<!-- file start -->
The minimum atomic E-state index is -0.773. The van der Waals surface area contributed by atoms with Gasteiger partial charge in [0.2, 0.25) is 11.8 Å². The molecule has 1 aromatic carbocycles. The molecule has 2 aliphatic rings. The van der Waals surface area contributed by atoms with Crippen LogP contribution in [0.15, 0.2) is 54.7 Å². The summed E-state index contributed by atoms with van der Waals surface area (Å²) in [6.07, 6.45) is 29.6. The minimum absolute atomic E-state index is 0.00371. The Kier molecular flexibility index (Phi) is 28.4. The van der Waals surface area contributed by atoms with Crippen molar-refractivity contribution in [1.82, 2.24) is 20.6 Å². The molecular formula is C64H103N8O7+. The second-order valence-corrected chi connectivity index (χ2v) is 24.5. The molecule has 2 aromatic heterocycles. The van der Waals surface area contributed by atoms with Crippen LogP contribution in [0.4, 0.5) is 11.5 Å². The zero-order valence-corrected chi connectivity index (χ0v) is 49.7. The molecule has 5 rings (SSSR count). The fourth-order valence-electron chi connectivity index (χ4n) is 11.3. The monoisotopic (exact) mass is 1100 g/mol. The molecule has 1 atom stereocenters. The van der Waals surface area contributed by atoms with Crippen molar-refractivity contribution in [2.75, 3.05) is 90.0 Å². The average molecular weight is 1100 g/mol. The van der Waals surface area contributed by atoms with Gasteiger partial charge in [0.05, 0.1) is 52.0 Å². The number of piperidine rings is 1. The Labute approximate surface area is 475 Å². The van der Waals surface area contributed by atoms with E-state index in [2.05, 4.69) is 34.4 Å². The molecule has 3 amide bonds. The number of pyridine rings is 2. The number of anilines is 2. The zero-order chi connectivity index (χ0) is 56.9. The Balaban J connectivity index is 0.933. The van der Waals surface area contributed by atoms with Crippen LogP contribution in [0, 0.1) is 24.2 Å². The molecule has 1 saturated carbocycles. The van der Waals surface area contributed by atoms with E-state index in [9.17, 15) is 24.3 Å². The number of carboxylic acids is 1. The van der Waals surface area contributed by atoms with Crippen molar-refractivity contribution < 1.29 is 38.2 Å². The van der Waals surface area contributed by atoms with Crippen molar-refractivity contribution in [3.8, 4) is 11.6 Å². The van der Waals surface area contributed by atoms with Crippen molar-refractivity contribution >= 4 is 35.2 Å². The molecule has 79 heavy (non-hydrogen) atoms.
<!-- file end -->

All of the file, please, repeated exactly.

The minimum atomic E-state index is -0.773. The van der Waals surface area contributed by atoms with Gasteiger partial charge in [0.2, 0.25) is 11.8 Å². The molecule has 1 aromatic carbocycles. The molecule has 2 aliphatic rings. The van der Waals surface area contributed by atoms with Crippen LogP contribution in [0.15, 0.2) is 54.7 Å². The summed E-state index contributed by atoms with van der Waals surface area (Å²) in [6.07, 6.45) is 29.6. The minimum absolute atomic E-state index is 0.00371. The Kier molecular flexibility index (Phi) is 28.4. The van der Waals surface area contributed by atoms with Crippen molar-refractivity contribution in [1.82, 2.24) is 20.6 Å². The molecular formula is C64H103N8O7+. The second-order valence-corrected chi connectivity index (χ2v) is 24.5. The molecule has 2 aromatic heterocycles. The van der Waals surface area contributed by atoms with Crippen LogP contribution in [0.4, 0.5) is 11.5 Å². The zero-order valence-corrected chi connectivity index (χ0v) is 49.7. The molecule has 5 rings (SSSR count). The fourth-order valence-electron chi connectivity index (χ4n) is 11.3. The monoisotopic (exact) mass is 1100 g/mol. The molecule has 1 atom stereocenters. The van der Waals surface area contributed by atoms with Crippen molar-refractivity contribution in [2.75, 3.05) is 90.0 Å². The average molecular weight is 1100 g/mol. The van der Waals surface area contributed by atoms with Gasteiger partial charge in [0.05, 0.1) is 52.0 Å². The number of piperidine rings is 1. The Labute approximate surface area is 475 Å². The van der Waals surface area contributed by atoms with E-state index in [2.05, 4.69) is 34.4 Å². The molecule has 3 amide bonds. The number of pyridine rings is 2. The number of anilines is 2. The zero-order chi connectivity index (χ0) is 56.9. The Balaban J connectivity index is 0.933. The van der Waals surface area contributed by atoms with Crippen LogP contribution in [0, 0.1) is 24.2 Å². The molecule has 1 saturated carbocycles. The van der Waals surface area contributed by atoms with E-state index in [9.17, 15) is 24.3 Å². The number of carboxylic acids is 1. The van der Waals surface area contributed by atoms with Crippen molar-refractivity contribution < 1.29 is 38.2 Å². The van der Waals surface area contributed by atoms with Crippen molar-refractivity contribution in [3.8, 4) is 11.6 Å². The van der Waals surface area contributed by atoms with Crippen molar-refractivity contribution >= 4 is 35.2 Å². The molecule has 79 heavy (non-hydrogen) atoms.